Monday, February 27, 2012

THE SUMMER WITHOUT MEN





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The Summer Without Men, Siri Hustvedt, Picador, 2011, 182 pp


I don't much pick up books because of their covers, but I am often seduced by a title, as with this short but smart novel by Siri Hustvedt. I had read an earlier novel of hers, What I Loved, which left me shaking with awe.

Hustvedt is able to bore right down to the emotional impact people have on each other. She is self-assured on many other topics as well: psychology, art, poetry, and as it turns out in The Summer Without Men, the inner life of teenage girls.

Mia Fredrickson is a poet, published but not particularly successful, married to a self-absorbed and successful neuroscientist. He goes all midlife crisis on her after 30 years of marriage and calls for a "pause" while he has an affair with a much younger woman.

First sentence: "Sometime after he said the word pause, I went mad and landed in the hospital." This is what I like about Hustvedt. When her characters get upset, they don't go halfway. She is diagnosed with Brief Psychotic Disorder, meaning she was only temporarily crazy, but after being released from the hospital, decides to spend the summer back in her small Minnesota hometown.

Somehow Hustvedt manages to combine a wry humor (something along the lines of Nora Ephron) with some deep psychological insight and a good dose of hard-line feminism. The mix creates a moving meditation on womanhood from the stages of budding sexuality through young motherhood to mature (sort of) woman and all the way to widows in assisted living.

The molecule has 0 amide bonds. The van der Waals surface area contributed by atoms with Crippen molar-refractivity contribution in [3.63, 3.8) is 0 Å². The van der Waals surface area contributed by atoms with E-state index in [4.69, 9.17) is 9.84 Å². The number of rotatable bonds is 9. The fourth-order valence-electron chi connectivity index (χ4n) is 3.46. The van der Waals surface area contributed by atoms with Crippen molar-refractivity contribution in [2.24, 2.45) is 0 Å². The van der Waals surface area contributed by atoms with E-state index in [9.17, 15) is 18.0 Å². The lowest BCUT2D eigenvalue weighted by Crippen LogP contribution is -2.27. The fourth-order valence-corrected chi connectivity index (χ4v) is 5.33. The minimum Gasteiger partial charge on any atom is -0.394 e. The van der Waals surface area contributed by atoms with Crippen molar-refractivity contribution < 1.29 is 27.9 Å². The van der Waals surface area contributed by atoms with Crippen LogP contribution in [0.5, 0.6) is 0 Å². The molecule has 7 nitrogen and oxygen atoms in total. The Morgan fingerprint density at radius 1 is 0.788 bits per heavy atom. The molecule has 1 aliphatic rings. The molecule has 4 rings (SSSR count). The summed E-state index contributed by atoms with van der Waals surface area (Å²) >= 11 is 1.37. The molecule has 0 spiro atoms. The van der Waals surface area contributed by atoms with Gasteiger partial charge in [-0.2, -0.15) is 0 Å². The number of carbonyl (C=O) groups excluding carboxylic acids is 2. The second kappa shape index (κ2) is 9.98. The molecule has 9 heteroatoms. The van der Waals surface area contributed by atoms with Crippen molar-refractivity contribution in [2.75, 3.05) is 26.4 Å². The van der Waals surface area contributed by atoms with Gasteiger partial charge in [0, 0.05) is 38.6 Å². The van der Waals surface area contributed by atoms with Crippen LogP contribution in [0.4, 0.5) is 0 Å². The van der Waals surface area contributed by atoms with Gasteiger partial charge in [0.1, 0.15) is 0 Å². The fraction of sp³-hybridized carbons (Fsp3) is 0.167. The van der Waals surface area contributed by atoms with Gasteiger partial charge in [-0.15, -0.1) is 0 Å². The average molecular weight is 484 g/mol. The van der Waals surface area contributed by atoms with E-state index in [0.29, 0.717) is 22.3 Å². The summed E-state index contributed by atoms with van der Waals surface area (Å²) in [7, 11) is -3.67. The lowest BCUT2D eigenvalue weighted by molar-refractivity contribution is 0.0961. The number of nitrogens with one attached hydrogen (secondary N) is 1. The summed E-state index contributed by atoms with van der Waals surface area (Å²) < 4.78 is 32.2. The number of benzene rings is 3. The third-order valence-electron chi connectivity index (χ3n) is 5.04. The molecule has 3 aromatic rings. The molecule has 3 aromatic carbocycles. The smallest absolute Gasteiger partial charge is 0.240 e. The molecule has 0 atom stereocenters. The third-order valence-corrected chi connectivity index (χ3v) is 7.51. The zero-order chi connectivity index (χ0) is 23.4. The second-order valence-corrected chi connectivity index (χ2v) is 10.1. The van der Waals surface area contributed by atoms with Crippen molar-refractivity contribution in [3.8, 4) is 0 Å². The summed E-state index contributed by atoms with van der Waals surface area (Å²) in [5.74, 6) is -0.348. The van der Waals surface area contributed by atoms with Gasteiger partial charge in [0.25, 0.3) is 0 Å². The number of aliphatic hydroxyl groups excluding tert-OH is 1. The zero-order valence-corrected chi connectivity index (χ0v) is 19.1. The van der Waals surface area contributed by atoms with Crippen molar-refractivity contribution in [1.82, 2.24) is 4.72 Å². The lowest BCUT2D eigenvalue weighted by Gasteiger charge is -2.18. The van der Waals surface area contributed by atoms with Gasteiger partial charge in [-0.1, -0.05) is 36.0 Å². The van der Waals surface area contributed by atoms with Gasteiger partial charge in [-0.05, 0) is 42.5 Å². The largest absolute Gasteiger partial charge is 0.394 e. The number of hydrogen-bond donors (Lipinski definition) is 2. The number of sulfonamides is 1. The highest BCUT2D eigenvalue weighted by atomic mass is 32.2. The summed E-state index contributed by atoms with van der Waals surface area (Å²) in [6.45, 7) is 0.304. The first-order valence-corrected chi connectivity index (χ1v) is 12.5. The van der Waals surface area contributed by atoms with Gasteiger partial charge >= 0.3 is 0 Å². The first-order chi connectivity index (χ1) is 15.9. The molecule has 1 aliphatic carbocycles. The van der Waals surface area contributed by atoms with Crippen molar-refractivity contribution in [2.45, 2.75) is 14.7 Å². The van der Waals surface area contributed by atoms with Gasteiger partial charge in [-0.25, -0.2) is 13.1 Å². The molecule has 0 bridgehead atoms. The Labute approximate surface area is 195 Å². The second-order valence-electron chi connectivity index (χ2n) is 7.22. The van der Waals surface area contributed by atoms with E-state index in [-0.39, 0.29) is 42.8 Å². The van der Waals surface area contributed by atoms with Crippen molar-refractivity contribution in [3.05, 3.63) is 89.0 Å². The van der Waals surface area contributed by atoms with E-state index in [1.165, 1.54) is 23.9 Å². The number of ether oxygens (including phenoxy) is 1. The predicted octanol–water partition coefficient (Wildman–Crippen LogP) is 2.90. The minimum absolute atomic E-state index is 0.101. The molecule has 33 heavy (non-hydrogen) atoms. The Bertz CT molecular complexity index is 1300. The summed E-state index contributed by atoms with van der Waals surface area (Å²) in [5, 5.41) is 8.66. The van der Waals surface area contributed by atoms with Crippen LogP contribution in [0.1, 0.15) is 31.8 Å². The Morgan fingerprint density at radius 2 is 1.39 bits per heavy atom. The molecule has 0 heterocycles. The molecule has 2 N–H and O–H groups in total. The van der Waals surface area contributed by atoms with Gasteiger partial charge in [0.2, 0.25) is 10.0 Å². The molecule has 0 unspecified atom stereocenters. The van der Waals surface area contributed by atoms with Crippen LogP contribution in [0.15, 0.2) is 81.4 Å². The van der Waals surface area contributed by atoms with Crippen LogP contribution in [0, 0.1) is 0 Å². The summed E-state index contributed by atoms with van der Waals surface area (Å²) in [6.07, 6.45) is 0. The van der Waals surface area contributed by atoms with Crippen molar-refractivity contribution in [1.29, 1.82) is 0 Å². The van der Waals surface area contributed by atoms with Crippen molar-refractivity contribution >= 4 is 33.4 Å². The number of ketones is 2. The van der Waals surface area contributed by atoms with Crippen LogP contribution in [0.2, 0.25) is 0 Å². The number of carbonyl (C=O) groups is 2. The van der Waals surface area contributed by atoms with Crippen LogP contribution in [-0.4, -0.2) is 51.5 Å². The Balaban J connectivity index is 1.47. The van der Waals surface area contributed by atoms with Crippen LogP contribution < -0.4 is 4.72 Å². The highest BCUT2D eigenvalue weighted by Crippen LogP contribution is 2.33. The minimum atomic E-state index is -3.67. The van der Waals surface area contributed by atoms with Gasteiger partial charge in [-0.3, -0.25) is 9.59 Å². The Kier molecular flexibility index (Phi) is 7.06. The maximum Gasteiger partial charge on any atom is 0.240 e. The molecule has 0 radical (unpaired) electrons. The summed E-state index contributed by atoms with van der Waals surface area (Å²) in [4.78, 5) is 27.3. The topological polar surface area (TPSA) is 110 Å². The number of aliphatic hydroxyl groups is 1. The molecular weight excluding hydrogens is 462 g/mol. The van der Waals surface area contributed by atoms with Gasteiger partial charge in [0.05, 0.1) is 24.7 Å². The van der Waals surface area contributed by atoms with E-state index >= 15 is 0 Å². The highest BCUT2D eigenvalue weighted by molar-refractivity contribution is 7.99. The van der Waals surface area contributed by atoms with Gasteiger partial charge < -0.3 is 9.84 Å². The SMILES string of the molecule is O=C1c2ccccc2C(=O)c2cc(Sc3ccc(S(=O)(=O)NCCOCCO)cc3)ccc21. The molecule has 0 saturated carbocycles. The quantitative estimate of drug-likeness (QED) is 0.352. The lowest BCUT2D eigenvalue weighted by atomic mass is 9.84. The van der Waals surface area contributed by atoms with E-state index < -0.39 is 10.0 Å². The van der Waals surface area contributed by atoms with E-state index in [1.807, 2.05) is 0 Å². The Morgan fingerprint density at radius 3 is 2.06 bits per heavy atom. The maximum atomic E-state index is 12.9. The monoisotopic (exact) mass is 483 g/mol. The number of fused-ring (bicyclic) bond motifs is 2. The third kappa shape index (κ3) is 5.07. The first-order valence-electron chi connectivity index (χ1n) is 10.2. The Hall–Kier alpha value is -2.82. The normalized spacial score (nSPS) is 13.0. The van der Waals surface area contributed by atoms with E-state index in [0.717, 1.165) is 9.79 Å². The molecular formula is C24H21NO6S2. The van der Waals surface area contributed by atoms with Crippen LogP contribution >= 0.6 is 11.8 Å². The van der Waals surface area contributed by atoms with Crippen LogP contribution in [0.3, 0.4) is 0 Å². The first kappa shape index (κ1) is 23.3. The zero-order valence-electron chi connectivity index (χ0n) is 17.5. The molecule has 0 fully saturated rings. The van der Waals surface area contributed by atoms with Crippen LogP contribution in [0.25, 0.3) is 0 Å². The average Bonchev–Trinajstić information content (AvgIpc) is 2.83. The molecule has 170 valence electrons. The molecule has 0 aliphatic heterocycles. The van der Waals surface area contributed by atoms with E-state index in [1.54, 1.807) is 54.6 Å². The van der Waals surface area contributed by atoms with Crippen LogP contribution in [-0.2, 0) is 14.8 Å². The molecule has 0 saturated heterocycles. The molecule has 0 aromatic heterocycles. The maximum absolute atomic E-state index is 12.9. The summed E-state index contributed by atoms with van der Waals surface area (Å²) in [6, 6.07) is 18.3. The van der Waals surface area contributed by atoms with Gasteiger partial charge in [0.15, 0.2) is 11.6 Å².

Mia is no slouch and she is definitely not airy-fairy. As she sorts through emotion, the meaning of love, the pitfalls of marriage and the weaknesses of men, she made me happy to be female but even happier to be a reader.


(The Summer Without Men is available in paperback and ebook by order from Once Upon A Time Bookstore. To find it in your nearest indie bookstore, click on the cover image above.)

2 comments:

  1. I loved this book! A publisher sent it to me (though it had not been requested) and it turned out to be wonderful. I love when that happens.

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    1. You must read her other novels. She is a wonder. I have read What I Loved. It is longer, darker, but the same amazing writing.

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